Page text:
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Archive for January, 2009

The Friday Fillip

As you’ll see on Slaw, I’m on about pictures again today — whether they’re worth a certain number of words, how exactly they marry (or not) with language. I suspect my occasional fascination with images has to do with the fact that I spend much of my time swimming in words, stroking for meaning; for those who, like me, are immersed in verbiage it’s important, I think, to pay attention to the visual field and to music as well, so that we are regularly reminded that wordy meaning is only one sort, and perhaps not the most powerful kind at . . . [more]

Posted in: Miscellaneous

Visual Searching

It’s not easy to get a computer to recognize Charley’s aunt — or your copy of Insurance and Risk Management in Commercial Leases, for that matter. Seems our visual cortex et al. do a rather marvelous job of making sense of photon streams. Thanks to ASCII and to some nifty OCR developments, words aren’t all that hard for the machines we live by, but people and objects are a tough nut that the computer world is working hard to crack.

There is, of course, the impetus provided by the U.S. Homeland Security’s wish to recognize the face of terrror when . . . [more]

Posted in: Technology

Are 1000 Words Worth a Picture?

Of the future, that is? The British blog, cutely named, Royal Pingdom, has measured the frequency of certain terms and buzzwords, using good old Google, and compared it to that for the years since 2004 to uncover possible trends — that glimpse of the future we all seek. Unsurprisingly, perhaps, “’Web 2.0′ peaked in 2007 and has been decreasing in 2008″ and “While the interest for ‘blogging’ hasn’t changed much over the last couple of years, ‘microblogging’ has seen a rapid rise since early 2007 (presumably due to Twitter).”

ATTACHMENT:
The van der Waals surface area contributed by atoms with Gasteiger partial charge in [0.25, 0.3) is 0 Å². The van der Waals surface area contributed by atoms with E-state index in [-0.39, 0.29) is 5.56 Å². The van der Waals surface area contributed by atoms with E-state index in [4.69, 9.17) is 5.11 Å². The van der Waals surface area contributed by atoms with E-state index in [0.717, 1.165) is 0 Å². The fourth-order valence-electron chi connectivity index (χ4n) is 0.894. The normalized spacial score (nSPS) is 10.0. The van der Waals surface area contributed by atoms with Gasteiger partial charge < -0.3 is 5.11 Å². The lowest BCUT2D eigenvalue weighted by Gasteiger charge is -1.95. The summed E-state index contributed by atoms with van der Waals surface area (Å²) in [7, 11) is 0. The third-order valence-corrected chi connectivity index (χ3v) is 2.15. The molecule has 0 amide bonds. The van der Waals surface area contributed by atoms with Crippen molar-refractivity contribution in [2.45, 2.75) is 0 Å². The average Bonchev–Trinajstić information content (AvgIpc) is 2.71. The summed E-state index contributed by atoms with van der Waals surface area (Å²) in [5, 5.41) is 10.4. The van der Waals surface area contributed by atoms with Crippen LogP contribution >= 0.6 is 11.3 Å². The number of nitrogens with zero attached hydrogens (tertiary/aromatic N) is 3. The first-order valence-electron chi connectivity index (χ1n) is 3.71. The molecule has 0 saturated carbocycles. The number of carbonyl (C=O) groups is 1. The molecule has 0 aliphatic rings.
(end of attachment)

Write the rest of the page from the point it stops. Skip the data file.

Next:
There’s a surprise or two, though, for me at least: . . . [more]

Posted in: Technology, Technology: Internet

Ot 9

As this is my first post of 09, I thought I would look back to my predictions from 08 to see how my forecasting abilities fared.

  • HIT – Online/Technology Privacy will become a much bigger issue in the mainstream.
  • MISS – Someone or thing makes a small dent in Google’s search monopoly owing to privacy concerns (see Ask Eraser).
  • Can’t really be determined yet – The settlement of the Hollywood writer’s strike will have implications for the online distribution of content that are not yet anticipated.
  • I think I’ll renew this one for 2010 – Google, MS or another larger
. . . [more]
Posted in: Miscellaneous

ABA Blawg Contest Rigged?

Turns out Slaw didn’t do so bad in the ABA blog awards Tech category. After a recount, we’ve placed second!

Now for the fun part… Google cache (while it lasts) shows a significant number of votes were removed from the system from the time the contest closed and the final numbers being released. (Hat tip to Bob Ambrogi)

Before the recount:

  • FutureLawyer, 1930 votes
  • Technolawyer blog, 1545 votes (Corrected as noticed by Neil Squillante below)
  • Mac Lawyer, 509 votes
  • Ross Ipsa Loquitur, 348 votes
  • Slaw, 317 votes
  • Jim Calloway, 169 votes
  • Real Lawyers Have Blogs, 132 votes
  • Ernie the
. . . [more]
Posted in: Administration of Slaw

Charon’s Pageflake for Canadian Law Blogs

I’d like to point out a new resource that I gave a passing mention in the Clawbie awards. Charon QC has launched a new Pageflake for Canadian Law Blogs.

While Pageflakes have been around for a while, they remain a great method to collect the latest content from a topical set of RSS feeds. For those that might not have (or know how to set up) a personal RSS reader, a Pageflake aggregation like this can act as a digital newspaper.

And now as I write this, I see it was previously mentioned via this post by Simon F.… . . . [more]

Posted in: Technology: Internet

Avoiding a Malpractice Claim: The 2008 Most Popular practicePRO/LAWPRO Downloads